Atlanta lyricist GRIP may be sitting on one of the year’s most lyrically rewarding albums in I Died For This?!, his first release since inking a deal with Eminem’s Shady Records. A fitting partnership, given Em’s noted appreciation for penmanship and those who show elite talent in that department.
Though while GRIP is certainly capable of lyrical showmanship, his approach is far more akin to an auteur director. Appropriate, given his status as a film buff (“No Country For Old Men is probably my top five,” he reveals), a passion that has come to shape his approach to crafting his albums. Prior to joining Em’s roster, GRIP had already amassed an impressive discography, with conceptually-fueled projects like Snubnose and Porch establishing the depth of his artistry.
On I Died For This?!, GRIP has delivered what may very well be his magnum opus — at least, so far. Ambitious on both a lyrical and musical level, the project finds GRIP exploring new sounds, as well as collaborating with both Bad and Evil on two separate tracks. Yet even with a few high-profile guest actors on deck, the spotlight belongs entirely to GRIP, who proves his worth as a leading man by leaving it all on stage with a tour-de-force performance.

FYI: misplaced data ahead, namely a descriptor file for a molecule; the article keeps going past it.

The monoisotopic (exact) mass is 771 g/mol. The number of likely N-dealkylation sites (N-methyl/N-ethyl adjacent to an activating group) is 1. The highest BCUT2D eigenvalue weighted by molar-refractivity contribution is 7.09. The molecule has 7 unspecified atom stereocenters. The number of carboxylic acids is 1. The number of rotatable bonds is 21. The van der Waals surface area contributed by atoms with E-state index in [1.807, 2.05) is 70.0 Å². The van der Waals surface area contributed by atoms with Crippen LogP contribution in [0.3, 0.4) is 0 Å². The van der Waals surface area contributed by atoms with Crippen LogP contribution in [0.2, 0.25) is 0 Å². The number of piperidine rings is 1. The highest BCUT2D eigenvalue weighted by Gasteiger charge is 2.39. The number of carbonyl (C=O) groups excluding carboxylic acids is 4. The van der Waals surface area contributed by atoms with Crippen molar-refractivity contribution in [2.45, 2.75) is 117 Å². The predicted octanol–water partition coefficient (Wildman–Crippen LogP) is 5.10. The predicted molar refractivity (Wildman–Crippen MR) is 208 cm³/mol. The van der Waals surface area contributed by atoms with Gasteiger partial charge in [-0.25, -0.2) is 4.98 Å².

We recently had the chance to speak with GRIP for the latest episode of Rise & Grind. Check out a transcription of the full conversation below, and be sure to go check out his latest album I Died For This?! right here.
Look for a new installment of Rise & Grind every Monday.
Image via Artist
Growing up in Atlanta, we was on the east side. We bounced around a lot. My grandma probably raised me for the first ten to twelve years of my life in Decatur. I got started writing kinda early, like in middle school. I used it as an escape. We were going through it at the house. Just kind of struggling, damn-near-but-not-all-the-way middle class, you know what i’m saying? So I would write.
I loved Outkast since I was a child. I remember one of my first vivid memories of music — that’s still so vivid today — is being seven and riding in my uncle’s hatchback. We were just riding through like a store plaza and hearing “ATLiens.” It was just like: they sound like us. We was so used to hearing the Biggies, JAY-Z, and Nas — that was dominating radio. So then when we heard Outkast, it was just one of those things like ‘oh man, they sound like us! They from the west side, they from wherever!’ I don’t know man, that was just one of the times that made me fall in love with music.